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Civil Engineering Students’ Beliefs about the Technical and Social Implications of Global Warming and When Global Warming Will Impact Them Personally and OthersThe United Nations recognizes reducing the effects of global warming as a Sustainable Development Goal (SDG) (#13). This goal is interconnected and critical to improving health and education, reducing inequality, and spurring economic growth globally. Civil engineers will play a vital role in meeting this goal. To understand how civil engineering students perceive global warming, we surveyed a national sample of civil engineering students in their final semester of college (n = 524). We asked them (a) if they recognize both the technical and social issues associated with global warming and (b) when they believe global warming will start to have a severe effect on themselves, others, and the planet. Civil engineering students are significantly more likely to recognize the technical issues associated with global warming than social issues. In particular, the majority of students understand global warming is an immediate issue for the environment, engineering, health, and science, but less than half recognize global warming presents social justice, poverty, and national security issues. Moreover, civil engineering students hold an inverse relationship between spatial distance and the timing of the effects of global warming. The majority of students believe global warming is currently having a severe impact on plant andmore »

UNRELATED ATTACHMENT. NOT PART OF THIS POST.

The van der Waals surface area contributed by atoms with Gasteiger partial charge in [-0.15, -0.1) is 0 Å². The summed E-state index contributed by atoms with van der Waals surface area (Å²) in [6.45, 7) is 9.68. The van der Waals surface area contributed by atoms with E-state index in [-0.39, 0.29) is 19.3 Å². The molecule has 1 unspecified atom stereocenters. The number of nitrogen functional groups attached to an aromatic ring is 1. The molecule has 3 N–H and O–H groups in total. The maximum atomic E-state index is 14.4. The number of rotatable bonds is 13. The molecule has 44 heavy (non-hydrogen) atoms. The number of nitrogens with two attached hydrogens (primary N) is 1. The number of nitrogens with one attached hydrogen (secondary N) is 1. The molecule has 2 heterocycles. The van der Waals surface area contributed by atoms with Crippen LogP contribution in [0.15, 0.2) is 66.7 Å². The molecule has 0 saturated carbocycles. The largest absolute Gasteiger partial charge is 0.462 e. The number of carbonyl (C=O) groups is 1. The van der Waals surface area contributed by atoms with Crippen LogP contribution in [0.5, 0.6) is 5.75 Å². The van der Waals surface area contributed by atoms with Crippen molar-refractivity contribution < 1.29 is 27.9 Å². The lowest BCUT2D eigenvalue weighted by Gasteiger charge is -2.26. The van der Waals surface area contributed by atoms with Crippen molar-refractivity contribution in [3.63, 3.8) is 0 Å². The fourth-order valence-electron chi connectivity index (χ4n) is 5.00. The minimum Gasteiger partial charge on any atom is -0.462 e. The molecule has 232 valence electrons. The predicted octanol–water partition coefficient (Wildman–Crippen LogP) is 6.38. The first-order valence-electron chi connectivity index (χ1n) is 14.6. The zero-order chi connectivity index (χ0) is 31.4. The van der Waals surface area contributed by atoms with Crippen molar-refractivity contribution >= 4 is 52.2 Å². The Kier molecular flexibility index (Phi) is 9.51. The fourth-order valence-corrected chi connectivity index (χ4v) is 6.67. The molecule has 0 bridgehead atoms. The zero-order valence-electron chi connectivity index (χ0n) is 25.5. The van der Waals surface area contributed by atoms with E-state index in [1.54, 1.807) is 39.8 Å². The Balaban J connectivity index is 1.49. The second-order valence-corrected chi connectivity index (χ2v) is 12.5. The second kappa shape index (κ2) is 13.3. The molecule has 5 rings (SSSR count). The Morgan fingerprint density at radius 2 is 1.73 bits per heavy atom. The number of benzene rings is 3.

Sustainability has increasingly become a more prevalent topic in engineering as the need for global solutions that address the environmental, social, and economic aspects of sustainability have become more pressing. However, few studies have examined students’ sustainability related career outcome expectations for upper-level engineering students, and, in particular, how these interests can be used to broaden participation in engineering. This time point is a critical one as students will be transitioning from college to industry or other careers where they may be positioned to solve pressing problems facing the environment, society, and the economy. To fill this gap, in this paper we answer the question, “What differences exist between men and women’s attitudes about sustainability in upper-level engineering courses?” in order to better understand how sustainability topics may promote women’s interest in and desire to address these needs in their future careers. We used data from a pilot of the CLIMATE survey given to 228 junior and senior civil, environmental, and mechanical engineering students at a large East Cost research institution. We asked the same questions as the previous study focused on first-year engineering students, “Which of these topics, if any, do you hope to directly address in your career?”more »